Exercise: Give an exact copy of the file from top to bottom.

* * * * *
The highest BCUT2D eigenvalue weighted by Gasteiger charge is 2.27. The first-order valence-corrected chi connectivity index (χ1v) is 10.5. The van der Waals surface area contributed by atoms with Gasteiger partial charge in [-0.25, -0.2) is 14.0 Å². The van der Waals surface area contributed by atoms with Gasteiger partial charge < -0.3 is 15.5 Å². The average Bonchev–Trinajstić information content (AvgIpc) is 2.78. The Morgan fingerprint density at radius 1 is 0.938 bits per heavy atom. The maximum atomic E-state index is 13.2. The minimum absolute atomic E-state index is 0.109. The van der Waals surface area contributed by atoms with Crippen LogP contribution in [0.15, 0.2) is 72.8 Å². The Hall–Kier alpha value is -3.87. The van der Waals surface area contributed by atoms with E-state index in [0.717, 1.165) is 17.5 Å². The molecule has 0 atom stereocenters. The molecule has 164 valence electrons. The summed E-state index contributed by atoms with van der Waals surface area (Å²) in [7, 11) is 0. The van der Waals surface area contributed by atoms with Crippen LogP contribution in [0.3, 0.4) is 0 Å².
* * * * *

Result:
The highest BCUT2D eigenvalue weighted by Gasteiger charge is 2.27. The first-order valence-corrected chi connectivity index (χ1v) is 10.5. The van der Waals surface area contributed by atoms with Gasteiger partial charge in [-0.25, -0.2) is 14.0 Å². The van der Waals surface area contributed by atoms with Gasteiger partial charge < -0.3 is 15.5 Å². The average Bonchev–Trinajstić information content (AvgIpc) is 2.78. The Morgan fingerprint density at radius 1 is 0.938 bits per heavy atom. The maximum atomic E-state index is 13.2. The minimum absolute atomic E-state index is 0.109. The van der Waals surface area contributed by atoms with Crippen LogP contribution in [0.15, 0.2) is 72.8 Å². The Hall–Kier alpha value is -3.87. The van der Waals surface area contributed by atoms with E-state index in [0.717, 1.165) is 17.5 Å². The molecule has 0 atom stereocenters. The molecule has 164 valence electrons. The summed E-state index contributed by atoms with van der Waals surface area (Å²) in [7, 11) is 0. The van der Waals surface area contributed by atoms with Crippen LogP contribution in [0.3, 0.4) is 0 Å².